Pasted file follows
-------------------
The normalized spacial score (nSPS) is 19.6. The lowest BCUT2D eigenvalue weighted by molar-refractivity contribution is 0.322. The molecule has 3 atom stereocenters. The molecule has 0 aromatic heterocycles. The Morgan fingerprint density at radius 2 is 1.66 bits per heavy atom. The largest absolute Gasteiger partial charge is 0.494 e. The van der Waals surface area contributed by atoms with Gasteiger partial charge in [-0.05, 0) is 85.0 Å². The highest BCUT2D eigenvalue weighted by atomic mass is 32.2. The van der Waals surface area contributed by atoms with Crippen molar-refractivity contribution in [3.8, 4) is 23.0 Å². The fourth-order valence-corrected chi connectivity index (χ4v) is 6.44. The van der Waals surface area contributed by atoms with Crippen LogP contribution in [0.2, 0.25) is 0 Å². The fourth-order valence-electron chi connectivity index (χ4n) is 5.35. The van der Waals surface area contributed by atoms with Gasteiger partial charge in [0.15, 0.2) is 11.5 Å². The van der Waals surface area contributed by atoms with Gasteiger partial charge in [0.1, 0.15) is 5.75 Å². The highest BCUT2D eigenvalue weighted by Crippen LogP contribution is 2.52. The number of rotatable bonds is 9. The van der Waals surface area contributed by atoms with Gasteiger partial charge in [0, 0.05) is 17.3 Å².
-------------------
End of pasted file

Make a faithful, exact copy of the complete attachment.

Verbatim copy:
The normalized spacial score (nSPS) is 19.6. The lowest BCUT2D eigenvalue weighted by molar-refractivity contribution is 0.322. The molecule has 3 atom stereocenters. The molecule has 0 aromatic heterocycles. The Morgan fingerprint density at radius 2 is 1.66 bits per heavy atom. The largest absolute Gasteiger partial charge is 0.494 e. The van der Waals surface area contributed by atoms with Gasteiger partial charge in [-0.05, 0) is 85.0 Å². The highest BCUT2D eigenvalue weighted by atomic mass is 32.2. The van der Waals surface area contributed by atoms with Crippen molar-refractivity contribution in [3.8, 4) is 23.0 Å². The fourth-order valence-corrected chi connectivity index (χ4v) is 6.44. The van der Waals surface area contributed by atoms with Crippen LogP contribution in [0.2, 0.25) is 0 Å². The fourth-order valence-electron chi connectivity index (χ4n) is 5.35. The van der Waals surface area contributed by atoms with Gasteiger partial charge in [0.15, 0.2) is 11.5 Å². The van der Waals surface area contributed by atoms with Gasteiger partial charge in [0.1, 0.15) is 5.75 Å². The highest BCUT2D eigenvalue weighted by Crippen LogP contribution is 2.52. The number of rotatable bonds is 9. The van der Waals surface area contributed by atoms with Gasteiger partial charge in [0, 0.05) is 17.3 Å².